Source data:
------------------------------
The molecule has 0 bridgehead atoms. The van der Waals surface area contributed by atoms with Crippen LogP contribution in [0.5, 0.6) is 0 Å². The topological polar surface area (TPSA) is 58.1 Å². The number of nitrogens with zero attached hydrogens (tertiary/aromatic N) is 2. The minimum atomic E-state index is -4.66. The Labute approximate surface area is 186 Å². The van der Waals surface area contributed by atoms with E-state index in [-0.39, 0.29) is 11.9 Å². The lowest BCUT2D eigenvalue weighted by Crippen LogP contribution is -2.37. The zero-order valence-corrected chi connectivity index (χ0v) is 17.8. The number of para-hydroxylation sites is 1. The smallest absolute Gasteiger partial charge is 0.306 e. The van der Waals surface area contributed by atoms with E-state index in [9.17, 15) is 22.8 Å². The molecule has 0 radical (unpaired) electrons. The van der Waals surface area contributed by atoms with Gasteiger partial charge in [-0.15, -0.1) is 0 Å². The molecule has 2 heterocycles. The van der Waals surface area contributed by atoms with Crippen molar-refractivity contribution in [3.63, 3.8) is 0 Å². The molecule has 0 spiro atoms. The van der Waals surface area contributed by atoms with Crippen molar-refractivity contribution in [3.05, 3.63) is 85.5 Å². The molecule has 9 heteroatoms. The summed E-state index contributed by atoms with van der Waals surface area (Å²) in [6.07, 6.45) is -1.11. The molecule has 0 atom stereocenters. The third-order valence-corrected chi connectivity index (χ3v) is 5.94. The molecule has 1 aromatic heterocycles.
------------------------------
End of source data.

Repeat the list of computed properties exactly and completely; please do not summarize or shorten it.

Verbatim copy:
The molecule has 0 bridgehead atoms. The van der Waals surface area contributed by atoms with Crippen LogP contribution in [0.5, 0.6) is 0 Å². The topological polar surface area (TPSA) is 58.1 Å². The number of nitrogens with zero attached hydrogens (tertiary/aromatic N) is 2. The minimum atomic E-state index is -4.66. The Labute approximate surface area is 186 Å². The van der Waals surface area contributed by atoms with E-state index in [-0.39, 0.29) is 11.9 Å². The lowest BCUT2D eigenvalue weighted by Crippen LogP contribution is -2.37. The zero-order valence-corrected chi connectivity index (χ0v) is 17.8. The number of para-hydroxylation sites is 1. The smallest absolute Gasteiger partial charge is 0.306 e. The van der Waals surface area contributed by atoms with E-state index in [9.17, 15) is 22.8 Å². The molecule has 0 radical (unpaired) electrons. The van der Waals surface area contributed by atoms with Gasteiger partial charge in [-0.15, -0.1) is 0 Å². The molecule has 2 heterocycles. The van der Waals surface area contributed by atoms with Crippen molar-refractivity contribution in [3.63, 3.8) is 0 Å². The molecule has 0 spiro atoms. The van der Waals surface area contributed by atoms with Crippen molar-refractivity contribution in [3.05, 3.63) is 85.5 Å². The molecule has 9 heteroatoms. The summed E-state index contributed by atoms with van der Waals surface area (Å²) in [6.07, 6.45) is -1.11. The molecule has 0 atom stereocenters. The third-order valence-corrected chi connectivity index (χ3v) is 5.94. The molecule has 1 aromatic heterocycles.